Spring 2017

How to Proactively Reduce Employment Litigation By Leonard J. Dietzen, III, Rumberger, Kirk, Caldwell, FPCA General Counsel

After representing law enforcement agencies for more than twenty-five years, I have observed that it is no longer a question of whether your agency might face a lawsuit but when a current or former employee might sue. Fortunately, you can take steps to prevent some lawsuits and reduce the cost of others.

Hiring Practices Examine applications carefully. Studies show that applicants exaggerate the amount of their prior experience and education. Many will use friends as work references. Taking the time to verify education, experience and references is a step you can take now to prevent potential lawsuits later. Chances are an applicant who is willing to lie on an application will be trouble down the road.

Ask the right questions during interviews. Employment laws can be complex. Some, such as Title VII and the ADA, even dictate which questions you can’t ask of an applicant. Training your hiring personnel in interview procedures is another step which can prevent potential lawsuits. Lawsuits from applicants do happen so save copies of all your applications to preserve your defenses.

Employee Manual Employment laws change frequently so agencies need to review and update their manuals annually. Employ- ers who keep their policies and procedures current can avoid self-inflicted lawsuits. After you have updated your manual, hire an experienced labor lawyer to review the manual and ensure that all changes to the laws have been covered in the updated policies. Then, train your management team on key policy changes and distribute the manual to employees. Employees should be required to sign and date a statement verifying that they have read the manual and have had an opportunity to ask questions about it.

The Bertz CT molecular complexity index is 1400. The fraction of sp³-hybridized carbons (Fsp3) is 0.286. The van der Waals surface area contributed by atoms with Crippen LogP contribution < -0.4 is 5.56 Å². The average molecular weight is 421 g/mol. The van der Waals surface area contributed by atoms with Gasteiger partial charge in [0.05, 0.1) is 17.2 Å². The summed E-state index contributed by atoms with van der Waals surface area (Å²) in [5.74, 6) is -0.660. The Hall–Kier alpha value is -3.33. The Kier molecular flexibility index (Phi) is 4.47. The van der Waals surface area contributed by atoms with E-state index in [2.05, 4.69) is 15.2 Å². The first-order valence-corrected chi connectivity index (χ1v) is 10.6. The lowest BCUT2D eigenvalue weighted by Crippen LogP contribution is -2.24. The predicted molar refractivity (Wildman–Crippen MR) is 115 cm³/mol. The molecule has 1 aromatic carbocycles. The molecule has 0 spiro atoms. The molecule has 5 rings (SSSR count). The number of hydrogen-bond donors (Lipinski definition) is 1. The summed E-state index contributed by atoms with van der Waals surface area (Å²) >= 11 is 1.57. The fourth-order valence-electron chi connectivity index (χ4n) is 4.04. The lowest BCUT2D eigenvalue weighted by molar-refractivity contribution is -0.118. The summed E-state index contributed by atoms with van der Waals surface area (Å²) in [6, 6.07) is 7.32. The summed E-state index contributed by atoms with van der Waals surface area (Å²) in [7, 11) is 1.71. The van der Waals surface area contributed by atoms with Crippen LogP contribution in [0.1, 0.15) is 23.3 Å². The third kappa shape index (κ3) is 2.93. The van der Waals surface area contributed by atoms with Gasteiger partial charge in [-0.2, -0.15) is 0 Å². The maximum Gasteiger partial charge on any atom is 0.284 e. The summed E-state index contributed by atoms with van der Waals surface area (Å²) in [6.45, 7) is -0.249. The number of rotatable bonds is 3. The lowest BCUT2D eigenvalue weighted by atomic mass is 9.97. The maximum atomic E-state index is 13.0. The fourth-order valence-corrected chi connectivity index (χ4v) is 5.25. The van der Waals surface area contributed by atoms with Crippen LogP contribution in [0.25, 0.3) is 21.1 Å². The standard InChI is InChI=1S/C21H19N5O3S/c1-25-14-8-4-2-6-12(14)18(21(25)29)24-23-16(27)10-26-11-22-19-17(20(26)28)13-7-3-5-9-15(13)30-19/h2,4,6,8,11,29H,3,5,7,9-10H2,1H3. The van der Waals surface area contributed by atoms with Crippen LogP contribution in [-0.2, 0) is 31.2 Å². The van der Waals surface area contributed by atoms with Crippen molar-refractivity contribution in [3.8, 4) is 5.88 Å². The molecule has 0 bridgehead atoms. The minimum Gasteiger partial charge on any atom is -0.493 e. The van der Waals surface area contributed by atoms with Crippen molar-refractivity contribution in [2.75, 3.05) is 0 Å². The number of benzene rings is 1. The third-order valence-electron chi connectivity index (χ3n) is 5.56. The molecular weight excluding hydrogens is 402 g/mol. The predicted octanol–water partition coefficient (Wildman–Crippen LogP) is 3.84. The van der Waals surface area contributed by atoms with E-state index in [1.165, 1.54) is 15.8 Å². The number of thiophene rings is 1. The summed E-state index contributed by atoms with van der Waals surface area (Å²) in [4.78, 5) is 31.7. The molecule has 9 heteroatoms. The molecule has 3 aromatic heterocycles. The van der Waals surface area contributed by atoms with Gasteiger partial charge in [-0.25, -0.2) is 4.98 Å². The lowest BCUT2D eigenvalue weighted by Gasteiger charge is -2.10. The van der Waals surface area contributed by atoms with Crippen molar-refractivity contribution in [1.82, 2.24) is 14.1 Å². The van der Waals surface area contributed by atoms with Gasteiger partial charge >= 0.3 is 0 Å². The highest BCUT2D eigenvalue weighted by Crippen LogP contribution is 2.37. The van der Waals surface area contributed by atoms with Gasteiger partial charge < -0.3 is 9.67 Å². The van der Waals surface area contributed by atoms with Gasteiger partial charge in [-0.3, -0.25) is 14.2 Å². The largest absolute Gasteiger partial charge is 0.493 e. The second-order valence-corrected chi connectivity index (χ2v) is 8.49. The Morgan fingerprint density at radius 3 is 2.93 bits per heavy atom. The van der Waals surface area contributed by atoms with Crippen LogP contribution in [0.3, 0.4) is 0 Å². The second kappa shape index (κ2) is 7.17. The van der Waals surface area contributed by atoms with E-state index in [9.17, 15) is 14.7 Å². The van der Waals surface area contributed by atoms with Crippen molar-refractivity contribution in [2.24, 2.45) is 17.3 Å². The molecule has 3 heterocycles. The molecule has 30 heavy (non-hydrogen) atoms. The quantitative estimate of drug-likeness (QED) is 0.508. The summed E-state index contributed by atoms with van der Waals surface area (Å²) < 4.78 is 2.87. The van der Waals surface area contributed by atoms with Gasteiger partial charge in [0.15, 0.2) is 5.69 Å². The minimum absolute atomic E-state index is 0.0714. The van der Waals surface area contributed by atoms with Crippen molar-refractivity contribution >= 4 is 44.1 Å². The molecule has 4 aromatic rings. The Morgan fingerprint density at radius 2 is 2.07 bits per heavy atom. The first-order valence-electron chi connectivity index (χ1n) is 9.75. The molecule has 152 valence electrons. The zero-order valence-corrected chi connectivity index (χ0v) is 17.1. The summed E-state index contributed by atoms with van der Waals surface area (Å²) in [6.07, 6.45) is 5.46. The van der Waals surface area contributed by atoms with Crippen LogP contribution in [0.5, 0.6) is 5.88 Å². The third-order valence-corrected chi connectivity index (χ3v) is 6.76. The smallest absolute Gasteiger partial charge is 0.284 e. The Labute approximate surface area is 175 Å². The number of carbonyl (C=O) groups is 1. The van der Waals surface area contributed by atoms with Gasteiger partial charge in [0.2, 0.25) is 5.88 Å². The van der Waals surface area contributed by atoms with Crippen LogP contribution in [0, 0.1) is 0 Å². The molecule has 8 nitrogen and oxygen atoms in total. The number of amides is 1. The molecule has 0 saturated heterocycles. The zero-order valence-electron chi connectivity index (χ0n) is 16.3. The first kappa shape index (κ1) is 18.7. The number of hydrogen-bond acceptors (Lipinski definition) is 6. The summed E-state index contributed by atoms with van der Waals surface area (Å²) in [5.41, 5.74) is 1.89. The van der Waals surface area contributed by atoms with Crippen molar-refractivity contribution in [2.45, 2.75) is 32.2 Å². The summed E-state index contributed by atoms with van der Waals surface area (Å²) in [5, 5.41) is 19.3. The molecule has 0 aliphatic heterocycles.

A clearly written manual can help resolve employee disputes before they become lawsuits. Provide employ- ees with steps for filing an internal complaint so that management can address disputes in house. Post anti- discrimination policies prominently so that all employees know how and to whom to make a complaint. In- vestigate each complaint thoroughly and report the results of the investigation to the employee. Include a strong prohibition against retaliation so that employees are treated fairly when they do make a complaint. Retaliation lawsuits are on the rise and are expensive to defend. Most employment laws have anti-retaliatory provisions which allow for the recovery of plaintiff’s attorney fees. Often the underlying com- plaint lacks merit but undertrained management may overreact and take action against the employee who filed the complaint.

Document, Document, Document Whenever an employee fails to follow agency policies, written documentation is necessary. The record should include the following information: the facts of the incident, what policy or policies the employee vio- lated, the consequences for the current violation and any potential consequences for a repeat violation. Ver- bal discipline is hard to demonstrate later if an employee violates policies again. Juries want to see prior dis- cipline in writing. However, you should not raise disciplinary issues for the first time on an employee’s annu- al performance appraisal. Timely documentation is the key to correcting behavior and creating a clean record.

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